Safety and Happiness


When I was twelve, I wrote a note to my future self.

The note said: “don’t confuse safety with happiness.”

Sometimes I stare at those simple words in awe. How did I know, at twelve, that those were the words I would most need to read at nineteen, and twenty-four, and thirty-two, and now again at forty-four? How did I know at twelve that my future kryptonite would be the thought of life without a hot bath, a fire in the grate, a cup of tea, and a sense of security and belonging?

It is so easy to say this is enough; this is safe.

But the words “safe” and “happy” have never been synonyms in my book and my twelve-year-old self understood that best. She was meticulous and structured with her fear — and trust me, she had plenty of it. Ski slopes were conquered one bunny hill at a time and horses were walked in big circles while the other kids trotted fences and cantered across the turn-out field. That twelve-year-old was terrified of life: and she never let it stop her.

From the outside, I suspect that the slow fight against fear was not apparent. When everyone else headed up the mountain for a day of skiing, she worked her fear on the beginner trails, forcing herself to ski on one foot, then the other, without poles, and, finally, backward. Fear led to skill, then to ease and exhilaration. But she had no need to tell anyone. For years she left her family at the foot of the mountain every morning and met them at dusk. They assumed the baby hill as she slowly conquered the mountain.

In Five Element Theory — a theory that documents changes and growth — winter belongs to the element of water because, in the winter, it is water that is most changeable. It freezes and thaws, and as it does it changes the world around it: creating mud, cracking pipes, making roads impassable.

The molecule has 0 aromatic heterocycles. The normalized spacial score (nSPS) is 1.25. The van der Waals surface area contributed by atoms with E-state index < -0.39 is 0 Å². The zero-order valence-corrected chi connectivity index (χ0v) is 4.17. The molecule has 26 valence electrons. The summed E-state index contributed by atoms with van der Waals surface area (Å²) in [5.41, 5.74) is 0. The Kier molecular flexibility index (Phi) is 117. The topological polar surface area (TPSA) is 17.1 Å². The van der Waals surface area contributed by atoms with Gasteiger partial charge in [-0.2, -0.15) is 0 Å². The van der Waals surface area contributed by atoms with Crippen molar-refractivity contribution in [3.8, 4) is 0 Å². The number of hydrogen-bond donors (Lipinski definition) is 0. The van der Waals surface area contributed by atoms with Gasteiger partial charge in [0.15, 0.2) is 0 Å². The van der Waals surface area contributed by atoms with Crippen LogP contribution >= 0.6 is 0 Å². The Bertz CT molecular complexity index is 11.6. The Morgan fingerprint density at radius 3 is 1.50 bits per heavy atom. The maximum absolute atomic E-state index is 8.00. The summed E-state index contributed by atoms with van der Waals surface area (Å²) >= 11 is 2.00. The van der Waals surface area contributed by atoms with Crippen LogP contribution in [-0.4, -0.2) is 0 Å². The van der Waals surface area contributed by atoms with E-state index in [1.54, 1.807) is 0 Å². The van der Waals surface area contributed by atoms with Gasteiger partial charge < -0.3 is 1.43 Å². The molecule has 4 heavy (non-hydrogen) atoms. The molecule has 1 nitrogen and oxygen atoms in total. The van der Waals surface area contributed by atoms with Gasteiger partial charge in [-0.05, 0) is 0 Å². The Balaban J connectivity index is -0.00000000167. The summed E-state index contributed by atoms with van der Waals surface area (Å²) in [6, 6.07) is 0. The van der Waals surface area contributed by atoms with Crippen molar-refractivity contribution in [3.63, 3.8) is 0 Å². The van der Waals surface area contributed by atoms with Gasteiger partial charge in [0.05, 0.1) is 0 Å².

Fear is like this: it creates mud and cracks and impasses.

And yet, the wheel turns, spring comes: the time of wood, of growth, of small structured steps that carry us from winter’s fear to summer’s passion.

Why am I contemplating fear? Because change is once again afoot in my life and it would be so easy to go there and wallow a bit.

But as I once again read the wise child’s words, I know in my bones that safety is not happiness, that this year I will once again leave Safe.

And when I do, I will honor that twelve-year-old kid by taking small, meticulous steps to grow beyond my fear.

As always, the plant world offers a bit of support as change creeps in:

Aspen Flower Essence

for when my soul is quaking a bit

Passionflower and Milky Oat tincture

for the brain that races ahead

Catnip and Chamomile tea

for when the nerves hit my stomach

Jasmine essential oil with a hint of Lime

to remind me of sultry summer and the need to follow my passion

There are many ways to support yourself when change comes. Tell us about how you cope with your own fears below.



  1. Dana says

    A lovely piece, Maia. I’ve found it helpful to distinguish between fear that warns of real danger, and fear that comes from an irrational place, and needs to be “leaned into” in order for growth to happen.

  2. Randee says